It probably wouldn’t be honest for me to say that I’ve never liked talking about myself. Yes, these days making a public show is an uncomfortable act, although I can think of plenty of examples that prove how I have, from time to time, been guilty of rambling on.
But when it comes to my work, that’s another story.
Back in the early 2000s, before I first noticed the New Media bandwagon rolling by on its way to The Revolution That Ended and jumped on, back when I was seriously into writing science fiction and feeling optimistic, the sci-fi writers I met told me I really ought to get out there and promote my work.
Which I tried to do. I was all about the networking. Bought new clothes. Worked it. Later on, after putting my fiction on hold while devoting myself to solving journalism problems in the digital age, I dabbled in self-promotion because I wanted to create some opportunities to develop these ideas I had.
And here’s the thing: Not only did it make me miserable, I also really kinda sucked at it.
So now, here I am again, standing at another crossroads, wrestling with the realization that — for some of you, anyway — I’m becoming “That Guy.” That Guy Who Self-Promotes On Social Media. Because I’m like you. I hate That Guy.
And what I’m asking for is your understanding, if not your outright forgiveness. Because what I have to admit is, I’m a guy who writes stuff. And while I’ve worn a bunch of other hats, those were just costumes. And as much as I’ve enjoyed writing about other people and exploring ideas in essays, there’s always something arm’s length about that work. What I love doing — what I’ve always loved doing — is writing novels. And that, my friends, is an embarrassing thing to come out and say in public.
Because the first reasonable question is: “So what?” And the second question is: “Who are you and what makes you so special?”
Well, nothing. And everything.
I’m kinda this hippie-kid version of John Boy Walton, only instead of writing sappy memoirs about growing up in the Great Depression, I left the commune and went off to work for newspapers. Had kind of a good thing going, too — for a while there, anyway, until I started publicly entertaining some fairly unpopular ideas about journalism and wound up on the wrong side of the desk. And while I’ve written four books, so far I haven’t had much in the way of success when it comes to getting people in the publishing business to even look at them.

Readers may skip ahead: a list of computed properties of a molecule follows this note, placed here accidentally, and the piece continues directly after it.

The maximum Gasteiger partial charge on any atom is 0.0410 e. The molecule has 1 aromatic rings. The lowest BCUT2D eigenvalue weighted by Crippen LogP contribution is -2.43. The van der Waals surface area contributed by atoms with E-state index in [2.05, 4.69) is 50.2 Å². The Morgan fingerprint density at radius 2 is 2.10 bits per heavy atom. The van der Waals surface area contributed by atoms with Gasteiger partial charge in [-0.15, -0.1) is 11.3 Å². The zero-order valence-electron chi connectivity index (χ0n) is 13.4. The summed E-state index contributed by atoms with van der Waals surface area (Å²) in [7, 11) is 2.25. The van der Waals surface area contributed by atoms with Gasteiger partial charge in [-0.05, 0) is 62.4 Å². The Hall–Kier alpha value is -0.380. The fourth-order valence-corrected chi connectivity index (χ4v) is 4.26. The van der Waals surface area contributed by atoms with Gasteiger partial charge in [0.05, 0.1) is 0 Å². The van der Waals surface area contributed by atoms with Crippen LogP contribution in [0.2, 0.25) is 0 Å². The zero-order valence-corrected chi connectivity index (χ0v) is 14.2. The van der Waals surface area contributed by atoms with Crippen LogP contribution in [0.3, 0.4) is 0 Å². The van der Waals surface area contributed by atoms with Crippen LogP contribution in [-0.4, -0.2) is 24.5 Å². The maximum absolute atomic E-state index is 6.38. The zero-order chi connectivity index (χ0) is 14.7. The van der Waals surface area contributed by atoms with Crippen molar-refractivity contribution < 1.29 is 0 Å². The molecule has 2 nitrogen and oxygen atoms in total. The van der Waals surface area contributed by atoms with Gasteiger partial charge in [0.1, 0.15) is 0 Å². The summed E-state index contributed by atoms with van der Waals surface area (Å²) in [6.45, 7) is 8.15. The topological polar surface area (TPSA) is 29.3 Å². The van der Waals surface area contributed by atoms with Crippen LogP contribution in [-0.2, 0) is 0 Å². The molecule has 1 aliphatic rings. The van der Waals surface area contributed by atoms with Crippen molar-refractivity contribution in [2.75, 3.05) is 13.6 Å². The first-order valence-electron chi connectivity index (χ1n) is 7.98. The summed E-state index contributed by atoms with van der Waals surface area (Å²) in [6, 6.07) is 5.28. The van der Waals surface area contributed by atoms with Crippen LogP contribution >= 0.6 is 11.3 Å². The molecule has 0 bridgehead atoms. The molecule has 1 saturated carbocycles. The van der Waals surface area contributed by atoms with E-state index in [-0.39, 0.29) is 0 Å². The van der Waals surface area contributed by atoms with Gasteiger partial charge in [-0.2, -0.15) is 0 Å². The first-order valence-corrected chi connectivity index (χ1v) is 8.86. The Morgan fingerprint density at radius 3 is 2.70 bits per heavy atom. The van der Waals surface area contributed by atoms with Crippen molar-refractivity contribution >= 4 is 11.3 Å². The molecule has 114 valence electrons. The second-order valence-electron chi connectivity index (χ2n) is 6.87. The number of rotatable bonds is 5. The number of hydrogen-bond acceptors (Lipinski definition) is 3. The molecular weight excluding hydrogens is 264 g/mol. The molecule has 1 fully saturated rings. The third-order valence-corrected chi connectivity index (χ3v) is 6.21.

Add it all up and it comes to “loser.” I know that.
And yes, I know that the graceful thing would be to lay this thing down gently to die.
Only I’m not about to do that. Yes, I recognize that dreaming big in public is a sure-fire way to look like an idiot, but then again, fuck it. I’m 50 years old. I’ve probably got less than 20 years left of being able to skate by on my boyish good looks. And if I’m ever going to break out of this box of shame and failure that our corporate media overlords have prepared for me, I’m not going to get there by asking permission and waiting for the Great Marketing Department In The Sky to come down and do the work for me.
The only way I get out of this with my soul intact is to quit dicking around and do it myself. Yes, the writing — that’s the easy part. But also the editing, and the covers, and the publishing. And then the blogging and the corresponding and the social media, the promotions. That’s the hard part. That’s the work.
So when you see yet another goddamn status update about my books on Facebook, please understand. It’s not a whim. It’s not some pathetic desire for attention. It’s me, that guy you know, fighting in public for the work I’ve always done before in private.
If all this talk about books bores or offends you, please forgive me, and please skim over it. Alternately, if this project takes off and does well — that most improbable of outcomes — then later we’ll all remember how you were there at the beginning. And if it all collapses in ridicule, like some great, ambitious rocket that fails to ignite, then at least you’ll know that I picked my ditch and went down fighting.
So it’s not that I don’t value y’all. It’s that you’re all I’ve got left.